I’ve been blogging at my InstaPundit.com site for going on ten years, and — as with most bloggers of almost any political persuasion — one theme of my blogging has been the deteriorating quality of the New York Times’ news and editorial coverage, spiced occasionally with snarky comments on the deteriorating state of its finances.
A friend of mine who worked at the Times used to pepper me with angry e-mails about that blogging, but those petered out, and when I ran into him recently — now laid off — he remarked: “You know how bad you think management is at the Times? It’s ten times worse than you know.”
I thought of this conversation while I was reading William McGowan’s Gray Lady Down. Everyone — with the possible exception of Arthur Ochs “Pinch” Sulzberger Jr., who has presided over the Times’ decline — knows that the paper is in deep, serious trouble. But reading McGowan’s book serves to bring home the point that, even if you’ve been paying close attention, it’s actually ten times worse than you know.
The Times remains, even in its decline, an important American institution. But the Republic survived before Adolph Ochs established the “good, gray Times” as America’s single most important source of news and bien-pensant opinion, and it will surely survive even if the Times is gone or, like Newsweek, transformed beyond recognition. If the fall of the Times were merely another case of a family business squandered by the wastrels of latter generations, the tale would be sad, but not especially important.
The story of the Times — though it certainly is a story of a family business squandered by the wastrels of latter generations — is something far more serious. For as McGowan demonstrates, the attitudes, insecurities, and incompetences that led to the New York Times’ decline are unfortunately present among a large portion of America’s political class, and not solely on the left. It is the Times’ misfortune to be presided over by wastrels who do not appreciate the sacrifice and self-discipline that led to their position. For America as a whole to suffer a similar fate would be a tragedy.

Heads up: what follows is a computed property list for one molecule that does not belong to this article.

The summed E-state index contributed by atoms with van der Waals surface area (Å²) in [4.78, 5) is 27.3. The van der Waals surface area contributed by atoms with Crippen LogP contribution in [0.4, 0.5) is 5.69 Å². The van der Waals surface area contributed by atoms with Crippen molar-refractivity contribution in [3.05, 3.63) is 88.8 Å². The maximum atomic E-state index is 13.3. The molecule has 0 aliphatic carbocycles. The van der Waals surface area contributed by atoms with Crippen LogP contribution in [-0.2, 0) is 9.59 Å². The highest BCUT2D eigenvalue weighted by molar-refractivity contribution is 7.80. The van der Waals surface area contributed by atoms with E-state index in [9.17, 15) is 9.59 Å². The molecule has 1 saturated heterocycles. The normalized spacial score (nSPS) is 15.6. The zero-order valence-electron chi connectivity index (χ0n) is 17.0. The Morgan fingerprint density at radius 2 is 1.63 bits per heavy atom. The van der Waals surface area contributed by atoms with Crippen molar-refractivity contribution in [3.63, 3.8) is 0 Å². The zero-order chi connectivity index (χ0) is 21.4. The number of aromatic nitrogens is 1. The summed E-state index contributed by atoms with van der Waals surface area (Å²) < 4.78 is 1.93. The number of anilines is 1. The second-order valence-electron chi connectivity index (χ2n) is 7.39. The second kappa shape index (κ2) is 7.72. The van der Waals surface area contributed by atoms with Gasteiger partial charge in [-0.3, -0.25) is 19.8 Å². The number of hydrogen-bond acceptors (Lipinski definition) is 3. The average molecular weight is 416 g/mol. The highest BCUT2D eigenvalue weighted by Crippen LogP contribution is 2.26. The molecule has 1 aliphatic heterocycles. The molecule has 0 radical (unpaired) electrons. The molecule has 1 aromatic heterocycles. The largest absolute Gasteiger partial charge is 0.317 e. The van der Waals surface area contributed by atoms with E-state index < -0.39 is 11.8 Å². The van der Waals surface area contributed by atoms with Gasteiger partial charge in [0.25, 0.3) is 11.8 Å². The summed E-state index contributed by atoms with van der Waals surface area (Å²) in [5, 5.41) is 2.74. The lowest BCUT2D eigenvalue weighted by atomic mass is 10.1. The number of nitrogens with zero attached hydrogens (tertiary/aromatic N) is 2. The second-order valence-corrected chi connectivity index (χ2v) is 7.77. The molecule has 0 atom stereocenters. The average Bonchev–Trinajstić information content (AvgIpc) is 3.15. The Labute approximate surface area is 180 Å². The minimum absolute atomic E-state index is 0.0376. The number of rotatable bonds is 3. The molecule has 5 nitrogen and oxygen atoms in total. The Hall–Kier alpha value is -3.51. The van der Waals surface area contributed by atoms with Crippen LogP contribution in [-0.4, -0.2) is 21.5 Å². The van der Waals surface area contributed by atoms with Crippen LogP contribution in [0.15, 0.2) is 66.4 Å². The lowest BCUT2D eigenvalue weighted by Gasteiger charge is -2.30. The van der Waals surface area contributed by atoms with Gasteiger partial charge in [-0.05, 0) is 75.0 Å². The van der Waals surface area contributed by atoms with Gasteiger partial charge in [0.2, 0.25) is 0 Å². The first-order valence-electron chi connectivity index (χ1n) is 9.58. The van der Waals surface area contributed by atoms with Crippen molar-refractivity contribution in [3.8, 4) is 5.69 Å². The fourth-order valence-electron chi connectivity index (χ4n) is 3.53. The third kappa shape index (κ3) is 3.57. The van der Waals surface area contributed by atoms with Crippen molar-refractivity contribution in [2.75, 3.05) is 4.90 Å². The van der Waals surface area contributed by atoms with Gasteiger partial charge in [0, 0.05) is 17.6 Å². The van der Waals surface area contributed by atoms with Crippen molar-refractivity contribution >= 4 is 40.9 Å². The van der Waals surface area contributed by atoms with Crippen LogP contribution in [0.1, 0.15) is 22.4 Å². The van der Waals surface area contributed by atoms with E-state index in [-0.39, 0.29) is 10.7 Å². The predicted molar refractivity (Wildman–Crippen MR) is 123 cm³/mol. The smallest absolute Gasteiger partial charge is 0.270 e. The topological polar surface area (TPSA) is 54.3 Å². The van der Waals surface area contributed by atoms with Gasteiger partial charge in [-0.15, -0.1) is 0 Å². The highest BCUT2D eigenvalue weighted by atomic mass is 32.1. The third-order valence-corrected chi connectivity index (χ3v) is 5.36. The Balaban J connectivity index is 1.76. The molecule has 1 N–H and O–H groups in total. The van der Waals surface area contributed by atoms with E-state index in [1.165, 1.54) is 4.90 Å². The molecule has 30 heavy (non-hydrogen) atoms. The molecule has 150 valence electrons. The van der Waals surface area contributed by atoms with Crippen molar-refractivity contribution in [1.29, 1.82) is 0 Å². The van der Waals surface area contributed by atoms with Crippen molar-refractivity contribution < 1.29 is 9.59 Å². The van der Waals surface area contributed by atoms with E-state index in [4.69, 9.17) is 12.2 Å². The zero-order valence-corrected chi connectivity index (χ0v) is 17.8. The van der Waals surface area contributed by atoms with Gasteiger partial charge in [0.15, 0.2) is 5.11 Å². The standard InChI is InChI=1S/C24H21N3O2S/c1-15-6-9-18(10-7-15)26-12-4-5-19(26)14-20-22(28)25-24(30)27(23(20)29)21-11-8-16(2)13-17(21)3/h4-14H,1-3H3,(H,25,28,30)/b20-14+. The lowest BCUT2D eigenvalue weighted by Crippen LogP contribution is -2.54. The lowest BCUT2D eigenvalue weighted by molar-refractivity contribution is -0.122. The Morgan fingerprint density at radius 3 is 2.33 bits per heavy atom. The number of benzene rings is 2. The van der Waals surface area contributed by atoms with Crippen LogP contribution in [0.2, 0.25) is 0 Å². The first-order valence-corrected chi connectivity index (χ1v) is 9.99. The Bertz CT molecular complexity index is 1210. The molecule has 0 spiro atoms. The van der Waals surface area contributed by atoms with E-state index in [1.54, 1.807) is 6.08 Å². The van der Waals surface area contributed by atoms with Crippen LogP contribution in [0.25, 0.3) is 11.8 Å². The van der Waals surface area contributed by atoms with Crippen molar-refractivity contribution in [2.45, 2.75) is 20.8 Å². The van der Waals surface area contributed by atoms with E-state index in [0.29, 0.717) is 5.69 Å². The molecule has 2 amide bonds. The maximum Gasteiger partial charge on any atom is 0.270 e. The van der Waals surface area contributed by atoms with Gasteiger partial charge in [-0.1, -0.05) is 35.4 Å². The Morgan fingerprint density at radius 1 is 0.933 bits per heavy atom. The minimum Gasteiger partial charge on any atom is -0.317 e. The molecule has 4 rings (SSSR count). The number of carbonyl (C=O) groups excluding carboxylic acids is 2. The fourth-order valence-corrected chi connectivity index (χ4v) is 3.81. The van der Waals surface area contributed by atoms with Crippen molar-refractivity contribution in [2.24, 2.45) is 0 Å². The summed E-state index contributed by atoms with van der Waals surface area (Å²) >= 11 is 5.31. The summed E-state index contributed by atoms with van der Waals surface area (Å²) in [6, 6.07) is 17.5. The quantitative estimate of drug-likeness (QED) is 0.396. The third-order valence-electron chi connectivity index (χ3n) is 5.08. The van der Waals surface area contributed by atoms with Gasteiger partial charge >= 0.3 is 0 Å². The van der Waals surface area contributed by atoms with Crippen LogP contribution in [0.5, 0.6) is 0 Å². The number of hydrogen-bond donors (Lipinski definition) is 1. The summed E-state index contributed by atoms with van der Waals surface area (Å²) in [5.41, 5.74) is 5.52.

In McGowan’s telling, the Times’ fall from grace is a recent one. Although conservatives have complained about the New York Times for decades, McGowan holds up the late-20th-century NYT as a place where journalism was separated from opinion, and where a decent regard for the opinions of America as a whole limited forays into ideology. But, in fact, the Times’ self-image as a source of more-or-less objective journalism was itself a marketing ploy dating back to the previous century.
Adolph Ochs — who got his start during Reconstruction as a “printer’s devil” at the pro-Republican Knoxville Chronicle, going on to buy the Chattanooga Times at the age of 19 — purchased the New York Times with borrowed money in 1896. The New York Times was in trouble, but Ochs pursued a strategy of brand differentiation. Where other papers were highly partisan, he emphasized straight reporting. At a time when other papers’ journalism was yellow, Ochs chose to make the Times’ journalism gray. He guessed that people would be interested in hearing the facts presented more or less straight, rather than through a partisan filter.